Tuesday, March 25, 2008

Suriname's Linguistic Khichri

The New York Times has an article on Sranan Tongo, the creole language that is spoken by a majority of people in Suriname, in South America.

Suriname, like Guyana and Trinidad, has a large Indian diaspora population from the 19th century, people who came across originally as indentured laborers. For a country of just 470,000 people, the linguistic and cultural diversity is truly astonishing:

To get a sense of the Babel of languages here, just stroll through this capital, which resembles a small New England town except the stately white clapboard houses are interspersed with palm trees, colorful Chinese casinos and minaret-topped mosques.

Slip into one of the Indonesian eateries known as warungs to hear Javanese, spoken by about 15 percent of the population. Choose a roti shop, with its traditional Indian bread, to listen to Surinamese Hindi, spoken by the descendants of 19th-century Indian immigrants, who make up more than a third of the population. And merchants throughout Paramaribo speak Chinese, even though the numbers of Chinese immigrants are small. (link)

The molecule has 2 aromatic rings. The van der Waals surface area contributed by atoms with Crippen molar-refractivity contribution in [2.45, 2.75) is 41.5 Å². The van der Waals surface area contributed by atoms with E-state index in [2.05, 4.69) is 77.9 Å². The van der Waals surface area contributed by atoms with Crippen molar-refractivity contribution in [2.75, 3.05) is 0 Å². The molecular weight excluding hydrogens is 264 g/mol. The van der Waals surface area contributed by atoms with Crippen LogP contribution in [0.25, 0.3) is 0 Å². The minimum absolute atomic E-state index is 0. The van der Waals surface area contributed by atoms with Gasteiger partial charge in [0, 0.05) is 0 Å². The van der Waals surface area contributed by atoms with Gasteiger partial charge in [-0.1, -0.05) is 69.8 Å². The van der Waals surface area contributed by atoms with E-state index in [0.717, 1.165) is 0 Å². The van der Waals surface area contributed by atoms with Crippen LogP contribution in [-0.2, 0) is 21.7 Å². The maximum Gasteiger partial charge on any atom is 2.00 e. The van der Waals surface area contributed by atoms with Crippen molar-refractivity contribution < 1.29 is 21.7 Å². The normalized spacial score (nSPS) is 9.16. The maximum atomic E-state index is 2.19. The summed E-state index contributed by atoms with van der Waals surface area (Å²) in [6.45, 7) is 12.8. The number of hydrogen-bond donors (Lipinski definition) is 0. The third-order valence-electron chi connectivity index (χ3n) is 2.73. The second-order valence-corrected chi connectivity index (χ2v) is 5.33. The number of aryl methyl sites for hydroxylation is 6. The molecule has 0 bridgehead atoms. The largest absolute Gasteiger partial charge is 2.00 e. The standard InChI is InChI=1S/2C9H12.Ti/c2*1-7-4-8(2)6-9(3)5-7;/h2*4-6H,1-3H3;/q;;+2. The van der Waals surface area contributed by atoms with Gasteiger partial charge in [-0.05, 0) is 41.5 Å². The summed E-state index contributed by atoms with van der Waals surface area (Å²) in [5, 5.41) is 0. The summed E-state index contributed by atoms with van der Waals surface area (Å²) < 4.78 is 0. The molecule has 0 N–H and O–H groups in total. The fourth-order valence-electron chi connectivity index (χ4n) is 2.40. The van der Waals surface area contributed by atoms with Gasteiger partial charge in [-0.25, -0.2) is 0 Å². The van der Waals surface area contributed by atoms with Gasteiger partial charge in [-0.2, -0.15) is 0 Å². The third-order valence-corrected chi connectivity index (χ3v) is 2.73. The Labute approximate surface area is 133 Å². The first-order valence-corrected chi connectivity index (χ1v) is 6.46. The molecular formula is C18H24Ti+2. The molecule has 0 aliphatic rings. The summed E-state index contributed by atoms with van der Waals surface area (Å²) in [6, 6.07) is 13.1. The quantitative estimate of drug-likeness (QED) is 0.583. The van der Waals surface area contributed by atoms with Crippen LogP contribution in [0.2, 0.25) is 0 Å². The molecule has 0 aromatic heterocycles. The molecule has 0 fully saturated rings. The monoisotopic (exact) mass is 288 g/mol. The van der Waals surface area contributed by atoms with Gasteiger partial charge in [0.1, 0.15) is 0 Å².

Is it just me, or is Suriname exactly like Queens? (The food options sound enticing.)

For the curious, there is a Sranan Tongo-to-English dictionary here (not many words derived from Indian languages, as far as I can tell), and a "Sarnami Hindustani"-to-Dutch dictionary here. (Of course, for the latter, you need to know Dutch!)

I would also recommend a reader comment on an earlier post by Vinod (where he mentioned the Surinamese Indians in Amsterdam).

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